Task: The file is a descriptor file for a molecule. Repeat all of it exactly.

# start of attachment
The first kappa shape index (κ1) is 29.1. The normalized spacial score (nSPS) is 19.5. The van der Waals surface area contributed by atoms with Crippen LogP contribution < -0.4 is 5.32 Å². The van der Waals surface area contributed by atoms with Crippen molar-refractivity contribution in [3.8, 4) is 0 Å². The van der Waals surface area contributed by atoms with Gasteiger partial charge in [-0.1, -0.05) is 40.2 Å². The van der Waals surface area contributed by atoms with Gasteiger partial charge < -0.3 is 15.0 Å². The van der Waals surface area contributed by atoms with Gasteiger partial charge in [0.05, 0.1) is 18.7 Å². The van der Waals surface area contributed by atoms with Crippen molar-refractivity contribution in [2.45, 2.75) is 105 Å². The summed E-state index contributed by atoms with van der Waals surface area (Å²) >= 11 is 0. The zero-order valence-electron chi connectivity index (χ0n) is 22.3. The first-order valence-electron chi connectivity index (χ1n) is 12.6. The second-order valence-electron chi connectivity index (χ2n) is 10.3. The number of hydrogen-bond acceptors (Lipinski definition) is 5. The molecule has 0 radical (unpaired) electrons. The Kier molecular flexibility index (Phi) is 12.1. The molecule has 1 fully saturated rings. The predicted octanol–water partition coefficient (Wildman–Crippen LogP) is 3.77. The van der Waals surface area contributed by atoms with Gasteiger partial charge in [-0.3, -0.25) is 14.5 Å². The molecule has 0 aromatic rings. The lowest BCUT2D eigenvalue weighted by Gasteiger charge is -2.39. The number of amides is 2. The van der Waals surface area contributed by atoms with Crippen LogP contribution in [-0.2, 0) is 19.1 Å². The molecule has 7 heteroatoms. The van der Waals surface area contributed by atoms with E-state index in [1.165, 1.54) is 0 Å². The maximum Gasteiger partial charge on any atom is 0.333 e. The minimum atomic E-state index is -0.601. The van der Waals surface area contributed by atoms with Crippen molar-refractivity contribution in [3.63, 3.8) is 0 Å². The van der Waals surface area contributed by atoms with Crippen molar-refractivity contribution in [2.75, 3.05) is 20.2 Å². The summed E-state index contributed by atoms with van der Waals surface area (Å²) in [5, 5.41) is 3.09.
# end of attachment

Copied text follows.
The first kappa shape index (κ1) is 29.1. The normalized spacial score (nSPS) is 19.5. The van der Waals surface area contributed by atoms with Crippen LogP contribution < -0.4 is 5.32 Å². The van der Waals surface area contributed by atoms with Crippen molar-refractivity contribution in [3.8, 4) is 0 Å². The van der Waals surface area contributed by atoms with Gasteiger partial charge in [-0.1, -0.05) is 40.2 Å². The van der Waals surface area contributed by atoms with Gasteiger partial charge < -0.3 is 15.0 Å². The van der Waals surface area contributed by atoms with Gasteiger partial charge in [0.05, 0.1) is 18.7 Å². The van der Waals surface area contributed by atoms with Crippen molar-refractivity contribution in [2.45, 2.75) is 105 Å². The summed E-state index contributed by atoms with van der Waals surface area (Å²) >= 11 is 0. The zero-order valence-electron chi connectivity index (χ0n) is 22.3. The first-order valence-electron chi connectivity index (χ1n) is 12.6. The second-order valence-electron chi connectivity index (χ2n) is 10.3. The number of hydrogen-bond acceptors (Lipinski definition) is 5. The molecule has 0 radical (unpaired) electrons. The Kier molecular flexibility index (Phi) is 12.1. The molecule has 1 fully saturated rings. The predicted octanol–water partition coefficient (Wildman–Crippen LogP) is 3.77. The van der Waals surface area contributed by atoms with Gasteiger partial charge in [-0.3, -0.25) is 14.5 Å². The molecule has 0 aromatic rings. The lowest BCUT2D eigenvalue weighted by Gasteiger charge is -2.39. The number of amides is 2. The van der Waals surface area contributed by atoms with Crippen LogP contribution in [-0.2, 0) is 19.1 Å². The molecule has 7 heteroatoms. The van der Waals surface area contributed by atoms with E-state index in [1.165, 1.54) is 0 Å². The maximum Gasteiger partial charge on any atom is 0.333 e. The minimum atomic E-state index is -0.601. The van der Waals surface area contributed by atoms with Crippen molar-refractivity contribution in [3.63, 3.8) is 0 Å². The van der Waals surface area contributed by atoms with Crippen molar-refractivity contribution in [2.75, 3.05) is 20.2 Å². The summed E-state index contributed by atoms with van der Waals surface area (Å²) in [5, 5.41) is 3.09.